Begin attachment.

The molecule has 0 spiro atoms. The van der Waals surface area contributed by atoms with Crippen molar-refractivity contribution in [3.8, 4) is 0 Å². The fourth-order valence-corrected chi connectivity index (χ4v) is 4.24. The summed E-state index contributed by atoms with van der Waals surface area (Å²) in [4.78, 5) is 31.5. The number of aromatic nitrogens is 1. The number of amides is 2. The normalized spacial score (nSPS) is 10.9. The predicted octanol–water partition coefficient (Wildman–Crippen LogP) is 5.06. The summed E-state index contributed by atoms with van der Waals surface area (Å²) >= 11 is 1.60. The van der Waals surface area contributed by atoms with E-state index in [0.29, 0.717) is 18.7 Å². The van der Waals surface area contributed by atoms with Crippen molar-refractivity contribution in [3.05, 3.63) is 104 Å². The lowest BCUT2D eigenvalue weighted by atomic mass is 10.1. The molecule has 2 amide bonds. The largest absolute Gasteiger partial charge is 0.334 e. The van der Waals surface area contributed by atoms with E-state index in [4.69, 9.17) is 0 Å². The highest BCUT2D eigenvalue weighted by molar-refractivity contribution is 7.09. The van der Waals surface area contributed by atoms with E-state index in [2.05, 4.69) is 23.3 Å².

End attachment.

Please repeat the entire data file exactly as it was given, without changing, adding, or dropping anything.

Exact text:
The molecule has 0 spiro atoms. The van der Waals surface area contributed by atoms with Crippen molar-refractivity contribution in [3.8, 4) is 0 Å². The fourth-order valence-corrected chi connectivity index (χ4v) is 4.24. The summed E-state index contributed by atoms with van der Waals surface area (Å²) in [4.78, 5) is 31.5. The number of aromatic nitrogens is 1. The number of amides is 2. The normalized spacial score (nSPS) is 10.9. The predicted octanol–water partition coefficient (Wildman–Crippen LogP) is 5.06. The summed E-state index contributed by atoms with van der Waals surface area (Å²) >= 11 is 1.60. The van der Waals surface area contributed by atoms with E-state index in [0.29, 0.717) is 18.7 Å². The van der Waals surface area contributed by atoms with Crippen molar-refractivity contribution in [3.05, 3.63) is 104 Å². The lowest BCUT2D eigenvalue weighted by atomic mass is 10.1. The molecule has 2 amide bonds. The largest absolute Gasteiger partial charge is 0.334 e. The van der Waals surface area contributed by atoms with E-state index in [4.69, 9.17) is 0 Å². The highest BCUT2D eigenvalue weighted by molar-refractivity contribution is 7.09. The van der Waals surface area contributed by atoms with E-state index in [2.05, 4.69) is 23.3 Å².